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 “On Sunday morning, an early sunrise brought joy and glory to cherry gardens” — these lines begin a carol which has been heard in the village of Kryvorivnia in the Hutsul region for over 100 years. The tradition of Koliada (carolling — tr.) has been a part of the winter holidays since the pre-Christian times, and it has continued until today, uninterrupted. Neither adoption of Christianity nor the Soviet bans could break this lasting tradition: the singing of men and the ritual of Koliada in this village in the heart of the Carpathian Mountains.

In the old times, the carollers represented the spirits of the ancestors. Back then, Koliada was a celebration of the birth of the sun. Later, the archaic and the Christian culture intertwined, and Koliada turned from pagan to Christian, which means the birth of the sun and the birth of baby Jesus merged. Then, the priests started composing new carols together with the Hutsuls. Koliada is considered to reproduce the model of the church: it even starts in the churchyard. The carollers made it possible for the church to visit every single house: not only those in the valley by the river, but also the ones scattered high in the mountains.

Koliada is also the time for getting together and communicating, sharing thoughts and worries, especially for those who can’t meet each other often during wintertime.

Father Ivan

Besides the carollers themselves, Father Ivan Rybaruk, the local priest, cherishes the rite. At Christmas, he blesses the carollers. Then, he is in charge of distributing the money collected while carolling: for the renovation of the church, for the needs of the Armed Forces of Ukraine in the military action in the east of the country, and for people who need medical treatment.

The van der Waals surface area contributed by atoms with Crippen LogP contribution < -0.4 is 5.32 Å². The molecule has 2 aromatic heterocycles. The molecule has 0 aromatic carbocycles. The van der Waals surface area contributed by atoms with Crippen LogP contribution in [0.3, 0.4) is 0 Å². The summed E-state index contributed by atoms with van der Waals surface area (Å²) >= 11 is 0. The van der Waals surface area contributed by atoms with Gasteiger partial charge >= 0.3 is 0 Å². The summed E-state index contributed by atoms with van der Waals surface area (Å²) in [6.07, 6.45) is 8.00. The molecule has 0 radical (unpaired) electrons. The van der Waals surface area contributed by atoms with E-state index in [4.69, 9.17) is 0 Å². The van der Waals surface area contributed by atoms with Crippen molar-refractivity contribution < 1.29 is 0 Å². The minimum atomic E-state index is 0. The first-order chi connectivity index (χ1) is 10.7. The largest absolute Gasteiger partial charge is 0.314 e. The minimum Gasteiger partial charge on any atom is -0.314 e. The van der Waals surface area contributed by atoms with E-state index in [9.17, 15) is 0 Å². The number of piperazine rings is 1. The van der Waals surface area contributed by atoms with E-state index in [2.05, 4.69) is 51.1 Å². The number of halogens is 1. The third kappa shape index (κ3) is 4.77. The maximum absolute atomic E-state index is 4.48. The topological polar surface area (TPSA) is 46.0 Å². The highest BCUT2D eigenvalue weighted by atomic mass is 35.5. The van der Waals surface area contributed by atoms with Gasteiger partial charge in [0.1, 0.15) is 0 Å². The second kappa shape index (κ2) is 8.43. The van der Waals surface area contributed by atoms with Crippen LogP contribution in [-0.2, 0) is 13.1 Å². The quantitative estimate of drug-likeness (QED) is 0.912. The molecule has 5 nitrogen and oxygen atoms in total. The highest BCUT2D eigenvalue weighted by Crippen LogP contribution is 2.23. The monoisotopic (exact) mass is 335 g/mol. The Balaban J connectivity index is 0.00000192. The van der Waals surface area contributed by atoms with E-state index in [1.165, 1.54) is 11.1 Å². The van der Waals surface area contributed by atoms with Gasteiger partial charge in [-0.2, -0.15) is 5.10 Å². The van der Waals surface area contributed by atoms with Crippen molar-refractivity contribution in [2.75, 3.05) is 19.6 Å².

— We don’t merely sing the carols from the past, from 100 years ago, but we also sing about the present. Carols represent what we’re living in, and that’s why they were preserved.

Father says he wishes every village in the Hutsul region would be like Kryvorivnia, where each hamlet or part of the village has its own company of carollers:

— There are villages where half of all people go carolling, there are villages where a quarter do, in some villages only a tiny portion do. But it is only us who have the whole village involved in Koliada.

Kryvorivnia has nine hamlets and thus nine companies of carollers. Now, in a time of war, one party always goes caroling to the east of the country, to the soldiers.

Kryvorivnia is considered both the summer and the winter capital of the Hutsul region. Ivan Franko, a Ukrainian writer, and Mykhailo Hrushevskyi, a Ukrainian academician and political leader, came to Kryvorivnia for their holidays. Here Serhii Paradzhanov shot his legendary film Shadows of Forgotten Ancestors. Many creative people always came here, and this exchange affected the place by turning it into a cultural heart throbbing with energy. To add beauty in their life, Hutsuls often use decorations with no practical purpose in their woodcarving or clothes. Ivan Rybaruk explains:

— Living in the mountains, amid this beauty we have, we can’t be different. Besides, we (Hutsuls — ed.) love freedom, we never gave up to foreign cultures or foreign authorities, but we simply lived our own life. And this desire to live our own life has let us stay the way we are. Having time to meditate, people come to understanding what’s true.